When her taxi driver started masturbating in front of her, a woman in the eastern province of Zhejiang responded by taking a video on her phone — only to find herself detained by police under China’s strict anti-pornography laws.
The incident took place in Shengzhou, a city in the center of Zhejiang, on the evening of April 23. The Paper, Sixth Tone’s sister publication, reported that the woman, surnamed Wang, had booked a cab through ride-hailing app Didi Chuxing. Once in the car, she noticed that her driver — identified only by his surname, Xu — was pleasuring himself with his free hand. Wang secretly filmed Xu in the act and subsequently sent the incriminating evidence to a group of colleagues on messaging app WeChat. She did not alert the police but did register a complaint with Didi.
Wang ran into trouble because one of her colleagues forwarded the video to others in her own social network. When police questioned Xu and Wang, the taxi driver was put into administrative detention for eight days after confessing to the crime of indecent conduct. But police also detained Wang for three days for disseminating obscene material.
Wang’s punishment aroused fervent discussion on social media, given that she sent the video evidence to a closed group of WeChat contacts and that her colleague forwarded the clip to a wider community of users only later. “This woman only shared it in private to a select group of friends,” read the most upvoted comment below The Paper’s article. “She’s innocent; her colleague should be held responsible.”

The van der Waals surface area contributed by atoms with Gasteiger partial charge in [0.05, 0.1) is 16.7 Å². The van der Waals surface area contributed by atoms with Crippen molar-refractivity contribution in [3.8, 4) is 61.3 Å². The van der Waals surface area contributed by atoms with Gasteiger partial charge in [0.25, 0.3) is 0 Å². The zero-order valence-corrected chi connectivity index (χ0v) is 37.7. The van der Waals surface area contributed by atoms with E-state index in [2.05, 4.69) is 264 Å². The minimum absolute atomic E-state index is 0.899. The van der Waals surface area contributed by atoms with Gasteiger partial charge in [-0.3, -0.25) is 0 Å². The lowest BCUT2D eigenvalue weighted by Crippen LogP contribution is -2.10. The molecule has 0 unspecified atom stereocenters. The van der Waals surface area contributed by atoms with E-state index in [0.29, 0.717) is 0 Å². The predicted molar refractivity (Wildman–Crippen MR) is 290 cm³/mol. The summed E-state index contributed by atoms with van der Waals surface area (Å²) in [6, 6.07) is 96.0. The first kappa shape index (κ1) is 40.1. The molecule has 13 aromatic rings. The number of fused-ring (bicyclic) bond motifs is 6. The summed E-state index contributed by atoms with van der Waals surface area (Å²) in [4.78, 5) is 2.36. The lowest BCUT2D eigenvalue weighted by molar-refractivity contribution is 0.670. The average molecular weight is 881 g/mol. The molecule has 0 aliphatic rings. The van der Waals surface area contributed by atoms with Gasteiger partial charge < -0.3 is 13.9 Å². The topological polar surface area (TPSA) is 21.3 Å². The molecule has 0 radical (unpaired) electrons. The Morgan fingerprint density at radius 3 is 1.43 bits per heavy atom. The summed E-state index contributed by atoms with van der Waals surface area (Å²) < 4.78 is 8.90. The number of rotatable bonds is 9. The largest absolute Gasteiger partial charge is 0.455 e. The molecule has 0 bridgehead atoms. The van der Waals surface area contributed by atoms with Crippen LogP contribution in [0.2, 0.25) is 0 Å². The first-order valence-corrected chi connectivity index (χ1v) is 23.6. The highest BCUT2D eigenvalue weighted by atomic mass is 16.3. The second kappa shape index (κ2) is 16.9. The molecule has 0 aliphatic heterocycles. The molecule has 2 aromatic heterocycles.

Yet in an interview with The Paper, lawyer Deng Xueping pointed out that Article 68 of China’s Public Security Administrative Punishments Law targets those who manufacture and disseminate obscene materials, or who use computer or telecommunications networks to spread obscene information. “Masturbation videos belong in the category of obscene recordings,” Deng said. “Filming [the driver masturbating] counts as manufacture, and posting it on WeChat counts as dissemination.”
In a comment that might frighten the nation’s many purveyors of lewd WeChat GIFs, Deng added that sending pornographic imagery or video content to friends — either by phone or by computer — was “definitely against the law” and could leave the perpetrators facing prosecution. Wang’s punishment indicates that her crime was not considered serious, however. Article 68 recommends a detention period of less than five days and a fine of less than 500 yuan for the most minor infringements.
Further online comment circled around Xu’s charge of indecent behavior, with some condemning it as heavy-handed given that he never touched Wang. “Indecent behavior is, in essence, anything that infringes on another person’s sexual rights or humiliates them in some way,” Deng said, referring to Article 44 of the same law, which dishes out punishments of between five and 10 days’ detention for deliberate nudity in a public place, depending on the severity of the crime.
In recent years there have been several cases of female passengers being sexually harassed, raped, and even murdered by their taxi drivers, both in China and abroad. Governments haven taken little preventive action against sexual harassment in public spaces, and the legal definition of sexual harassment in China is ambiguous. Many victims don’t report crimes to the authorities, partly because it’s difficult to produce evidence.
Editor: Kevin Schoenmakers.
(Header image: Chen Ronghui/Sixth Tone)